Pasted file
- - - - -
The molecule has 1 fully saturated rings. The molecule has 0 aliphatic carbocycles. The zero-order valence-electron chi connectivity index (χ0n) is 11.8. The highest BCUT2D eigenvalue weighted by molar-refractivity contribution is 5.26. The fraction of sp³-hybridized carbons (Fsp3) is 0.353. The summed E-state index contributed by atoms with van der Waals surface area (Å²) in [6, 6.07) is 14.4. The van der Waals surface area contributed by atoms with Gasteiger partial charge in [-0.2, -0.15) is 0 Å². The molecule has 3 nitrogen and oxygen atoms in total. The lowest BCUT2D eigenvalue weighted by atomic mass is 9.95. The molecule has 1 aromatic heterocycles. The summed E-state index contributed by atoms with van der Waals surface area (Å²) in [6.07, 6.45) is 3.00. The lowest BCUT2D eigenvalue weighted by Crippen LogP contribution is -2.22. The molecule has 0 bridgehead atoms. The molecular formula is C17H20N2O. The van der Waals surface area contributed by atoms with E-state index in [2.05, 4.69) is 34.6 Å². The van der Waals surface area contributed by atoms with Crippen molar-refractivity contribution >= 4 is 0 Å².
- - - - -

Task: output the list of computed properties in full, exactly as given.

The molecule has 1 fully saturated rings. The molecule has 0 aliphatic carbocycles. The zero-order valence-electron chi connectivity index (χ0n) is 11.8. The highest BCUT2D eigenvalue weighted by molar-refractivity contribution is 5.26. The fraction of sp³-hybridized carbons (Fsp3) is 0.353. The summed E-state index contributed by atoms with van der Waals surface area (Å²) in [6, 6.07) is 14.4. The van der Waals surface area contributed by atoms with Gasteiger partial charge in [-0.2, -0.15) is 0 Å². The molecule has 3 nitrogen and oxygen atoms in total. The lowest BCUT2D eigenvalue weighted by atomic mass is 9.95. The molecule has 1 aromatic heterocycles. The summed E-state index contributed by atoms with van der Waals surface area (Å²) in [6.07, 6.45) is 3.00. The lowest BCUT2D eigenvalue weighted by Crippen LogP contribution is -2.22. The molecule has 0 bridgehead atoms. The molecular formula is C17H20N2O. The van der Waals surface area contributed by atoms with E-state index in [2.05, 4.69) is 34.6 Å². The van der Waals surface area contributed by atoms with Crippen molar-refractivity contribution >= 4 is 0 Å².